Zoom Video Communications, the company behind the popular video-conferencing software, increased its profits by more than 4,000 percent during the first year of the pandemic. It paid exactly zero dollars in federal taxes on those profits. Yes: zero, zilch, nada, nothing at all.
All told, Zoom reported profits of more than $660 million for the 2020 fiscal year — where the previous year it had raked in just about $16 million. There’s no doubt in anyone’s mind that the company owes its success to the COVID-19 pandemic, which forced office life and plenty of other activities to go virtual last year. Even the word “Zoom” has become shorthand for video-calling in certain crowds.
And yet the company behind the year’s most popular software solution gave none of its profits back to the U.S. government. It achieved that zero balance through a series of creative loopholes.
All about those stock options — Zoom’s trick here is an old one: use stock options to cook your books and minimize fees owed to the government. The Institute on Taxation and Economic Policy (ITEP) explains that companies often compensate their high-ranking employees with stock options rather than cash. This allows the company to write off large expenses that far exceed their actual cost.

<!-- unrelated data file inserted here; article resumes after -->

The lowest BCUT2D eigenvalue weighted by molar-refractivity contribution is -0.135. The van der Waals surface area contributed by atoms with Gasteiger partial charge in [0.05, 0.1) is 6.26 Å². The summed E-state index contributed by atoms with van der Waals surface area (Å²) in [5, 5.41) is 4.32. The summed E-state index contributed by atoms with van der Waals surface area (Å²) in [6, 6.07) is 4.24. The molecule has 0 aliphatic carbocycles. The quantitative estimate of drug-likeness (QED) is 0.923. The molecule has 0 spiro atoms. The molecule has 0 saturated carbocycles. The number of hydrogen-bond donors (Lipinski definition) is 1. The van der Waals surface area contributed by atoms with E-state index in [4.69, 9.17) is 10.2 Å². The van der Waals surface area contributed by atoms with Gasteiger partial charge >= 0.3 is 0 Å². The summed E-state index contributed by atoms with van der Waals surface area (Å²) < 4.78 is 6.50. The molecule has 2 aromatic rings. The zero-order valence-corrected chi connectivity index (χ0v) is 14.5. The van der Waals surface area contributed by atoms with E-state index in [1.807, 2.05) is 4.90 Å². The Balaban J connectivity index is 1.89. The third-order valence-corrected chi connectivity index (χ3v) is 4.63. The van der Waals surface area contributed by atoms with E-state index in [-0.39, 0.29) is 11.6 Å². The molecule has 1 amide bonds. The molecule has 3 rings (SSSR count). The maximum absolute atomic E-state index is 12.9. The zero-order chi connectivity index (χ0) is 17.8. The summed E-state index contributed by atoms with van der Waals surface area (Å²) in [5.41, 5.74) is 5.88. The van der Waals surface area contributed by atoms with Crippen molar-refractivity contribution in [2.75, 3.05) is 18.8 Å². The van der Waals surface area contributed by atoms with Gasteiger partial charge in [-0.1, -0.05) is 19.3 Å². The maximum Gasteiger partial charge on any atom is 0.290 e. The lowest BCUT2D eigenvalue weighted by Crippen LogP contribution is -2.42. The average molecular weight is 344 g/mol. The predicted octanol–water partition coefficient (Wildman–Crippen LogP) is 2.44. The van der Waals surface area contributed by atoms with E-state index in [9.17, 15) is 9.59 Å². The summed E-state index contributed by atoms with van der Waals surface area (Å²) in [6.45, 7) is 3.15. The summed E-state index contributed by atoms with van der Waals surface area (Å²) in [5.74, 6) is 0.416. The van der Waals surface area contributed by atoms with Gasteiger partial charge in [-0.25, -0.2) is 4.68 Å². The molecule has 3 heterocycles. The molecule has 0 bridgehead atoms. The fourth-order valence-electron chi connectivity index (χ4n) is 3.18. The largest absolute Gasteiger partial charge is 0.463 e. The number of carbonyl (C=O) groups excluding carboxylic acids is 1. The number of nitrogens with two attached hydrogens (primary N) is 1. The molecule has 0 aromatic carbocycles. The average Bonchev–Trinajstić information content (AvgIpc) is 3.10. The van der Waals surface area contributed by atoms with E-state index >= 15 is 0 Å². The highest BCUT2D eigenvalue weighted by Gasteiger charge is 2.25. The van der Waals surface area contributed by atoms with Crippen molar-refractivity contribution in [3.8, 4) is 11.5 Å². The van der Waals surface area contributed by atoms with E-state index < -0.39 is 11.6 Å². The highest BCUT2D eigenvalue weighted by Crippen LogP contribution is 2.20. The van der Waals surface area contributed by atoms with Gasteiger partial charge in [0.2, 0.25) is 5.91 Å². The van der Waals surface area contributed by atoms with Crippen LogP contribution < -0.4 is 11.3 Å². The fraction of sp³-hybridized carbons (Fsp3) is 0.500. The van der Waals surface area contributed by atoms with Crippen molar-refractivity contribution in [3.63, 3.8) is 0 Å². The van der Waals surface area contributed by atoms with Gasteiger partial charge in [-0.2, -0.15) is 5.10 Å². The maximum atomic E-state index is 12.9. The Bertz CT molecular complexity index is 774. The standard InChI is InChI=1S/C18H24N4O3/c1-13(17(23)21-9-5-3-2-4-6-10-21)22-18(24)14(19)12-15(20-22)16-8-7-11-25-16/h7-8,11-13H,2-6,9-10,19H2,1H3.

Zoom is also using something called “accelerated depreciation” to its advantage. The gist of this break is that a corporation can receive a tax break for investing in equipment and resources to extend its services in the future. The company also receives tax breaks for investing in research and development.
The system serves the richest — It comes as no surprise that Zoom paid zero dollars in taxes last year. These are the same loopholes corporations have been using for years. Tech companies are some of the top offenders here, with the likes of Amazon, Microsoft, and Google taking most advantage of tax breaks. These breaks total more than a trillion dollars per year for some companies.
The tax workaround hits especially hard this year. Millions of Americans lost their jobs because of the pandemic, while companies like Zoom and Amazon made ludicrous amounts of money off the switch to stay-at-home living. All while paying none of those profits back in taxes.
Zoom ended 2020 with $4.2 billion in cash and equivalents. The company said on a recent investor call that it doesn’t even know how it’ll use that money yet. So yes, you could say we’re just a tad bitter.
Zoom’s good tax luck could soon run out, though, if Elizabeth Warren’s wealth tax passes.